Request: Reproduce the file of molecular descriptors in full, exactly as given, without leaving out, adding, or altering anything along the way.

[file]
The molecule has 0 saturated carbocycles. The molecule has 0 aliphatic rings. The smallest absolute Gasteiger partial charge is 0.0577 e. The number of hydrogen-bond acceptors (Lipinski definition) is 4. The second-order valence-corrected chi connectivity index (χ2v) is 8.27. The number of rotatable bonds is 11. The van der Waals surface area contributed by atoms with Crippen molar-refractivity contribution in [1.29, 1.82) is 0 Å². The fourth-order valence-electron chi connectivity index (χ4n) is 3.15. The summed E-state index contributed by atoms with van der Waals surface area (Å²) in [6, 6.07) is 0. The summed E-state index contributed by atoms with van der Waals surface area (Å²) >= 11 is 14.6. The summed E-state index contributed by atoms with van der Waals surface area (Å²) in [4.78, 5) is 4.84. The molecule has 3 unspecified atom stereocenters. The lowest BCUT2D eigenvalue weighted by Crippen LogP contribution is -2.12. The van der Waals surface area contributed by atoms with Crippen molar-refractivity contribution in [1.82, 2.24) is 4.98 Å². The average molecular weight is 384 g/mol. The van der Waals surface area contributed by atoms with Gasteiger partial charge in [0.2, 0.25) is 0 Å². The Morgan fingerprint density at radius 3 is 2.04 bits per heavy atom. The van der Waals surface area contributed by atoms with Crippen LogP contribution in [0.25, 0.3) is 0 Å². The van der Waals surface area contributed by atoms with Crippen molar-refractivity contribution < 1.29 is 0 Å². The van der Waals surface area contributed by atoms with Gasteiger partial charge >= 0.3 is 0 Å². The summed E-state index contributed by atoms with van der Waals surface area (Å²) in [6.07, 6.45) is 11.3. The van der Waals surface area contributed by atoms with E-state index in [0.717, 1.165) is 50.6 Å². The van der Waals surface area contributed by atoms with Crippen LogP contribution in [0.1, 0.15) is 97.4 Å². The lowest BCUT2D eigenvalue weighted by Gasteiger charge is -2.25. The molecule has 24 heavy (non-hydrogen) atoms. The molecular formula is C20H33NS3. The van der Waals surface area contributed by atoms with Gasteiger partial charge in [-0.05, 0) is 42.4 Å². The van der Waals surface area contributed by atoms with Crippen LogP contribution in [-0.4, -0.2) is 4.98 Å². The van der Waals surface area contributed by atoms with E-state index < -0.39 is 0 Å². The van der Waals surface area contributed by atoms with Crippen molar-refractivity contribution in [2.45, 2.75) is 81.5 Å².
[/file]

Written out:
The molecule has 0 saturated carbocycles. The molecule has 0 aliphatic rings. The smallest absolute Gasteiger partial charge is 0.0577 e. The number of hydrogen-bond acceptors (Lipinski definition) is 4. The second-order valence-corrected chi connectivity index (χ2v) is 8.27. The number of rotatable bonds is 11. The van der Waals surface area contributed by atoms with Crippen molar-refractivity contribution in [1.29, 1.82) is 0 Å². The fourth-order valence-electron chi connectivity index (χ4n) is 3.15. The summed E-state index contributed by atoms with van der Waals surface area (Å²) in [6, 6.07) is 0. The summed E-state index contributed by atoms with van der Waals surface area (Å²) >= 11 is 14.6. The summed E-state index contributed by atoms with van der Waals surface area (Å²) in [4.78, 5) is 4.84. The molecule has 3 unspecified atom stereocenters. The lowest BCUT2D eigenvalue weighted by Crippen LogP contribution is -2.12. The van der Waals surface area contributed by atoms with Crippen molar-refractivity contribution in [1.82, 2.24) is 4.98 Å². The average molecular weight is 384 g/mol. The van der Waals surface area contributed by atoms with Gasteiger partial charge in [0.2, 0.25) is 0 Å². The Morgan fingerprint density at radius 3 is 2.04 bits per heavy atom. The van der Waals surface area contributed by atoms with Crippen LogP contribution in [0.25, 0.3) is 0 Å². The van der Waals surface area contributed by atoms with Crippen molar-refractivity contribution < 1.29 is 0 Å². The van der Waals surface area contributed by atoms with Gasteiger partial charge >= 0.3 is 0 Å². The summed E-state index contributed by atoms with van der Waals surface area (Å²) in [6.07, 6.45) is 11.3. The van der Waals surface area contributed by atoms with E-state index in [0.717, 1.165) is 50.6 Å². The van der Waals surface area contributed by atoms with Crippen LogP contribution in [0.1, 0.15) is 97.4 Å². The lowest BCUT2D eigenvalue weighted by Gasteiger charge is -2.25. The molecule has 24 heavy (non-hydrogen) atoms. The molecular formula is C20H33NS3. The van der Waals surface area contributed by atoms with Gasteiger partial charge in [-0.05, 0) is 42.4 Å². The van der Waals surface area contributed by atoms with Crippen LogP contribution in [-0.4, -0.2) is 4.98 Å². The van der Waals surface area contributed by atoms with E-state index < -0.39 is 0 Å². The van der Waals surface area contributed by atoms with Crippen molar-refractivity contribution in [2.45, 2.75) is 81.5 Å².